Influence of cell environment on micronucleation in Chinese hamster ovary cells
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The irradiation of cells in culture is an essential part of many radiation biology experiments. Since these experiments necessarily involve the irradiation of cell culture vessels and nutrient medium, the possibility of effects due to the interactions of irradiated material with growing cells needed to be investigated. In the present study the micronucleus frequency in Chinese hamster ovary (CHO) cells as a function of such parameters as type of radiation, type of cell substrate, changes in cell environment, and time course of the effect were characterized. Observations of the persistence of micronucleus formation in irradiated CHO cells reveal that the number of cells containing micronuclei reaches its maximum within nine hours after irradiation and remain elevated for at least five days. The influence of the cell environment on micronucleus formation in CHO cells was examined by plating cells in preirradiated nutrient medium or on preirradiated cell culture vessels. In all experiments, pre-irradiation of the cell substrate (the culture dish or culture dish filled with medium) led to a significantly higher micronucleus frequency than when cells were plated on un-irradiated substrate. The difference is most pronounced at the lowest doses examined. These results suggest that methods of cell culture vessel sterilization and the composition of cell attachment surfaces could be confounding factors, particularly in the experiments which are intended to examine the response of cells exposed to low doses of ionizing radiation.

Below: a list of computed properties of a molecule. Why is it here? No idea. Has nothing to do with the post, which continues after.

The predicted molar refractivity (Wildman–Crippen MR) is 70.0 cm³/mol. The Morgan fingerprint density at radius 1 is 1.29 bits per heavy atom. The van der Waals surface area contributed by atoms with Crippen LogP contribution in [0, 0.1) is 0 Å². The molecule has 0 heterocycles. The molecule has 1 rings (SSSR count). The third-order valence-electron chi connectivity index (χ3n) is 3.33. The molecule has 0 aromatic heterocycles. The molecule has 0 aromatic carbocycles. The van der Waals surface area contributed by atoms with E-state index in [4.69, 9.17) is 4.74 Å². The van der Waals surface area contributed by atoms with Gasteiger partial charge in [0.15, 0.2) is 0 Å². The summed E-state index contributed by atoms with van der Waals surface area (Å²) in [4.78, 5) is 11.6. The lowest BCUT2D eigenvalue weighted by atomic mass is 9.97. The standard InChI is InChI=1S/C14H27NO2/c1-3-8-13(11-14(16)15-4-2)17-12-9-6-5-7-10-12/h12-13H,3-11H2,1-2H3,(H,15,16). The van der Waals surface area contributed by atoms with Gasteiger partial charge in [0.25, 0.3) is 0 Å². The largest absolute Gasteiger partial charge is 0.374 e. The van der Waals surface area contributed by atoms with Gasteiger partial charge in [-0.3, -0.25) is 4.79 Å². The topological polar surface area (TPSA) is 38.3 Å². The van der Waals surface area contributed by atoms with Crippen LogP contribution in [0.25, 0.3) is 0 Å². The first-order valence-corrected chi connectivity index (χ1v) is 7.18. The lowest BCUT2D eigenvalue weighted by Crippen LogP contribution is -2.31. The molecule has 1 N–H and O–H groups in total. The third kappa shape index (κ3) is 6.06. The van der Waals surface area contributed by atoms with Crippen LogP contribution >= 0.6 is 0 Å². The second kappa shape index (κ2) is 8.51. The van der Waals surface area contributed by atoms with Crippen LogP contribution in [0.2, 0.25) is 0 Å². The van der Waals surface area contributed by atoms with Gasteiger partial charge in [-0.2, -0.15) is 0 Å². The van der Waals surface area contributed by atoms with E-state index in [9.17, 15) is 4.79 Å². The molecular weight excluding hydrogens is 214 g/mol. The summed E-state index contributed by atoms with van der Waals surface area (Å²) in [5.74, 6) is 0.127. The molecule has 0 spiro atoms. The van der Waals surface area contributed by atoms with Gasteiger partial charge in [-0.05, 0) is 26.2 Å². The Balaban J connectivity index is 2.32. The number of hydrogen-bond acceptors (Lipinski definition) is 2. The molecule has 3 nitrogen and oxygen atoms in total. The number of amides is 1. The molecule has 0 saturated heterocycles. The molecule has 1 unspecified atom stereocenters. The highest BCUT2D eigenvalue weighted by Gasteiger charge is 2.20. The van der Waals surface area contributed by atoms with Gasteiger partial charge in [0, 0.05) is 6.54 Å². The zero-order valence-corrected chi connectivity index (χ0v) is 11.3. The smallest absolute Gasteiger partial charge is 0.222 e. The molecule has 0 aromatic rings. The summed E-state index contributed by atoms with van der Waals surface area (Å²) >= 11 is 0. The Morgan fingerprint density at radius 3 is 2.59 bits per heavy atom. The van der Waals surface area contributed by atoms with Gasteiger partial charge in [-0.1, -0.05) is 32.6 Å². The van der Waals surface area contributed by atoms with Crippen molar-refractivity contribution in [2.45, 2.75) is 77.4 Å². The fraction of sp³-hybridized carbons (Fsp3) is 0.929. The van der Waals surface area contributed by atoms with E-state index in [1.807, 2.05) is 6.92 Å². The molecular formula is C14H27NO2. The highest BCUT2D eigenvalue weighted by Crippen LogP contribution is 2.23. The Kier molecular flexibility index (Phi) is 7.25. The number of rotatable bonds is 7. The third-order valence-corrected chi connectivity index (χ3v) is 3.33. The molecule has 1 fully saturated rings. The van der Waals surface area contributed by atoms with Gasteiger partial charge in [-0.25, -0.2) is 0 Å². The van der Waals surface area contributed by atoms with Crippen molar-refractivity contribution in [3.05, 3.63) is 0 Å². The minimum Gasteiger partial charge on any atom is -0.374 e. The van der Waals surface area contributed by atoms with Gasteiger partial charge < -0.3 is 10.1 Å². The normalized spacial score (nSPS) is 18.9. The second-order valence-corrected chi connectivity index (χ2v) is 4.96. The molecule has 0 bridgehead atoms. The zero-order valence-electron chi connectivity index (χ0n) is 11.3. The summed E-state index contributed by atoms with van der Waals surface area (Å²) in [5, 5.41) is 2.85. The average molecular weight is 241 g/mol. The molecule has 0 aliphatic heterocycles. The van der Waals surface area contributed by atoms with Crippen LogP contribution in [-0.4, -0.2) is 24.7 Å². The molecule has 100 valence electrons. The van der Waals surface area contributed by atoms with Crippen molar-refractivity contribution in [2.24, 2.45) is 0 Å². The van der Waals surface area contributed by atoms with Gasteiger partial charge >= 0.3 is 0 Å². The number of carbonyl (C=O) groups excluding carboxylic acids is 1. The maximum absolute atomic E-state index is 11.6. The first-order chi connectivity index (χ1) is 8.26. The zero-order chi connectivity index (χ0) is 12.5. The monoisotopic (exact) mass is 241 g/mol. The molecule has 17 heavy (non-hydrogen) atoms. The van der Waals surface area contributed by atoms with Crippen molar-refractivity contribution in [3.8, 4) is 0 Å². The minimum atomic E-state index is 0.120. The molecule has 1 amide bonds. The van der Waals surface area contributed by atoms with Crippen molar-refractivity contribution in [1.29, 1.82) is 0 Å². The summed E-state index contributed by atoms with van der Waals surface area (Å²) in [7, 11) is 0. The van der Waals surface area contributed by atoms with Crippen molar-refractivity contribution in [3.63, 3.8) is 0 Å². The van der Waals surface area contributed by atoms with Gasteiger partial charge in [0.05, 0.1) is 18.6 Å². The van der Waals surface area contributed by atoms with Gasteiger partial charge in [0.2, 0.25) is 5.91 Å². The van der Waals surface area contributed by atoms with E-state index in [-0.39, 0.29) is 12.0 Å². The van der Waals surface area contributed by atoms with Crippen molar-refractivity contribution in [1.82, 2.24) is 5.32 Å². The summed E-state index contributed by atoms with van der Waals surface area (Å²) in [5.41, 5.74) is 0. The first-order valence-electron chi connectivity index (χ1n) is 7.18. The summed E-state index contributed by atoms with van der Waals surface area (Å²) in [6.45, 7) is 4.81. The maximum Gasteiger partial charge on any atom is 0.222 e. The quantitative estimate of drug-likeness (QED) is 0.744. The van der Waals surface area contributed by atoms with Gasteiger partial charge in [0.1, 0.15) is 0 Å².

Medvedeva, Natalia Gennadievna (2004). Influence of cell environment on micronucleation in Chinese hamster ovary cells. Doctoral dissertation, Texas A&M University. Texas A&M University. Available electronically from